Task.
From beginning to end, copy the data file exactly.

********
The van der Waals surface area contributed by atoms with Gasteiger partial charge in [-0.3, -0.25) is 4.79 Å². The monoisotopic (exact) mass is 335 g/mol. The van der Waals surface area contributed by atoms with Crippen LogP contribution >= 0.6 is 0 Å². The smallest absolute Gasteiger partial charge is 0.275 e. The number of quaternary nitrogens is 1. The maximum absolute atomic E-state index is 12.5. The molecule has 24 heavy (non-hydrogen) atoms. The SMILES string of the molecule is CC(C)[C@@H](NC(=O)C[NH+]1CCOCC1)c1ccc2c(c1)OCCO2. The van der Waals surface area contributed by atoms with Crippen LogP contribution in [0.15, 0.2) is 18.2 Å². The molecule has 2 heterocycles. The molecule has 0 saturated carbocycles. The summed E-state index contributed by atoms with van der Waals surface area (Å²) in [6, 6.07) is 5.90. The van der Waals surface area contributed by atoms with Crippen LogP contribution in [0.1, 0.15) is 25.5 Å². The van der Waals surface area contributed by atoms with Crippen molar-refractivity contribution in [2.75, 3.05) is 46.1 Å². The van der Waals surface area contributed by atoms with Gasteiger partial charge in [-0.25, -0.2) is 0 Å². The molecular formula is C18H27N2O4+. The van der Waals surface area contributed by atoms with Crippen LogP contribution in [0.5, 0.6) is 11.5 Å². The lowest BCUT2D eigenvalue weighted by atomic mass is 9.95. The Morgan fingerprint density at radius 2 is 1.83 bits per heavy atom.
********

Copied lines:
The van der Waals surface area contributed by atoms with Gasteiger partial charge in [-0.3, -0.25) is 4.79 Å². The monoisotopic (exact) mass is 335 g/mol. The van der Waals surface area contributed by atoms with Crippen LogP contribution >= 0.6 is 0 Å². The smallest absolute Gasteiger partial charge is 0.275 e. The number of quaternary nitrogens is 1. The maximum absolute atomic E-state index is 12.5. The molecule has 24 heavy (non-hydrogen) atoms. The SMILES string of the molecule is CC(C)[C@@H](NC(=O)C[NH+]1CCOCC1)c1ccc2c(c1)OCCO2. The van der Waals surface area contributed by atoms with Crippen LogP contribution in [0.15, 0.2) is 18.2 Å². The molecule has 2 heterocycles. The molecule has 0 saturated carbocycles. The summed E-state index contributed by atoms with van der Waals surface area (Å²) in [6, 6.07) is 5.90. The van der Waals surface area contributed by atoms with Crippen LogP contribution in [0.1, 0.15) is 25.5 Å². The van der Waals surface area contributed by atoms with Crippen molar-refractivity contribution in [2.75, 3.05) is 46.1 Å². The van der Waals surface area contributed by atoms with Gasteiger partial charge in [-0.25, -0.2) is 0 Å². The molecular formula is C18H27N2O4+. The van der Waals surface area contributed by atoms with Crippen LogP contribution in [0.5, 0.6) is 11.5 Å². The lowest BCUT2D eigenvalue weighted by atomic mass is 9.95. The Morgan fingerprint density at radius 2 is 1.83 bits per heavy atom.